We performed a prospective nonblinded single center observational study.
To investigate the relationship between expectations, outcome, and satisfaction with the outcome in patients undergoing cervical spine stabilization surgery.
Summary of Background Data.
In modern healthcare, patient-reported outcome measures and patient satisfaction have become an important aspect of quality control. Therefore, outcome benchmarks for specific diseases are highly desired. Numerous studies have investigated patient-reported outcome measures and what constitutes satisfaction in degenerative lumbar spine disease. In cervical spine surgery, it is less clear what drives the postoperative symptom burden and patient satisfaction and how this depends on the primary diagnosis and other patient factors.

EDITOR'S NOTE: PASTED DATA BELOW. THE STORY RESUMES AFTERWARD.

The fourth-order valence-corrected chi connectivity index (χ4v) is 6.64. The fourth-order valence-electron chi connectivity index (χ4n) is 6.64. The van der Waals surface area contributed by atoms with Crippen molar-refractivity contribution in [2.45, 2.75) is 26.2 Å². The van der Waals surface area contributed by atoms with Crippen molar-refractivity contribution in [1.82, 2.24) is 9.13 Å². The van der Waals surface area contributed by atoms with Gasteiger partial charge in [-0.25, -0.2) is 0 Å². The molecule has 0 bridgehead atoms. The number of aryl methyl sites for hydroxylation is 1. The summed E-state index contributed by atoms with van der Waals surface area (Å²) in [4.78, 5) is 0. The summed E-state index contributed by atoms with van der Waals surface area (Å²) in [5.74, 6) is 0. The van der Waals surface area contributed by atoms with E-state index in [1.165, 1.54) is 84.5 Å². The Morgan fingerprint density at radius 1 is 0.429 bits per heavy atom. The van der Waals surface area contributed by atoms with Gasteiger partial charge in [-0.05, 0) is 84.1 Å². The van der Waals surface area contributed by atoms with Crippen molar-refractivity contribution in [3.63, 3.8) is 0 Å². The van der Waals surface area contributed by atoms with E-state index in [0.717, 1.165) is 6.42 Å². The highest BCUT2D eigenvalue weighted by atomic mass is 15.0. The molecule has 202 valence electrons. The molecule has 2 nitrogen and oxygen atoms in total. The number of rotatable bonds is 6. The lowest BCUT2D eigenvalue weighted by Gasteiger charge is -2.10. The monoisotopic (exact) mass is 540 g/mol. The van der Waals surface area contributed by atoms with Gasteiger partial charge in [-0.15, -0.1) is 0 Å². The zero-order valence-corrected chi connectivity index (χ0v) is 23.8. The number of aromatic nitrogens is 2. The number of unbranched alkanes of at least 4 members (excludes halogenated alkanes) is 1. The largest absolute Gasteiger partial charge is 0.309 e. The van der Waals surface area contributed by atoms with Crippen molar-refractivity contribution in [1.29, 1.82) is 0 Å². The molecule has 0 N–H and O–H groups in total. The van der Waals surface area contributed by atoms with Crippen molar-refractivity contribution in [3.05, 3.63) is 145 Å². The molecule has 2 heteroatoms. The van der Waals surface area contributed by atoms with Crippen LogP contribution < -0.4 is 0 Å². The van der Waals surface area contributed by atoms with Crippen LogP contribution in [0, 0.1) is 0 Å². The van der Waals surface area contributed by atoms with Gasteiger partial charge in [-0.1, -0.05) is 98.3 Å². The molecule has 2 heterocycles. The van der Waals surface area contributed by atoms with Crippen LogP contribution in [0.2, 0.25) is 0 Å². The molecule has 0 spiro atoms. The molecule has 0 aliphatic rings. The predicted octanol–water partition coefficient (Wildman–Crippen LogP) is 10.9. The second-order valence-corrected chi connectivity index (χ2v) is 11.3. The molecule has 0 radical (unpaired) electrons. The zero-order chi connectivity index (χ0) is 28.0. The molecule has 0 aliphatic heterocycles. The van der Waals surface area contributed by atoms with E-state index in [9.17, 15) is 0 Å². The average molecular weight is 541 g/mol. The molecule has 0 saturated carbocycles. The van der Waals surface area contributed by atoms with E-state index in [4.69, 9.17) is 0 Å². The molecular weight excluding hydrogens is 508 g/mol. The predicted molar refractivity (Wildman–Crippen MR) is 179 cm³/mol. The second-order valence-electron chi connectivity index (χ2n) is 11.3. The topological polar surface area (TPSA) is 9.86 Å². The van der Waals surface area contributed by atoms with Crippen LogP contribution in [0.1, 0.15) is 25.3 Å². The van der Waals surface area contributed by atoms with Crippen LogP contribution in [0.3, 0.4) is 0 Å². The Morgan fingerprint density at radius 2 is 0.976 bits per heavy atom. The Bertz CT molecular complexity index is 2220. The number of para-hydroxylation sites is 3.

This was a prospective, single center, observational study on patients undergoing cervical spine stabilization surgery for degenerative disease, trauma, infection, or tumor. Using the visual analogue scale for neck and arm pain, the neck disability index (NDI), the modified Japanese Orthopedic Association Score (mJOA) and patient-reported satisfaction, patient status and expectations before surgery, at discharge, 6 and 12 months after surgery were evaluated.
One hundred five patients were included. Score-based outcome correlated well with satisfaction at 6 and 12 months. Except for low NDI expectations (≥15 points) that correlated with dissatisfaction, expectations in no other score were correlated with satisfaction. Expectations did influence the outcome in some subgroups and meeting expectations resulted in higher rates of satisfaction. Pain reduction plays an important role for satisfaction, independently from the predominant symptom or pathology.
Satisfaction correlates well with outcome. Meeting expectations did influence satisfaction with the outcome. The NDI seems to be a valuable preoperative screening tool for poor satisfaction at 12 months. In degenerative pathology, pain is the predominant variable influencing satisfaction independently from the predominant symptom (including myelopathy).
Level of Evidence.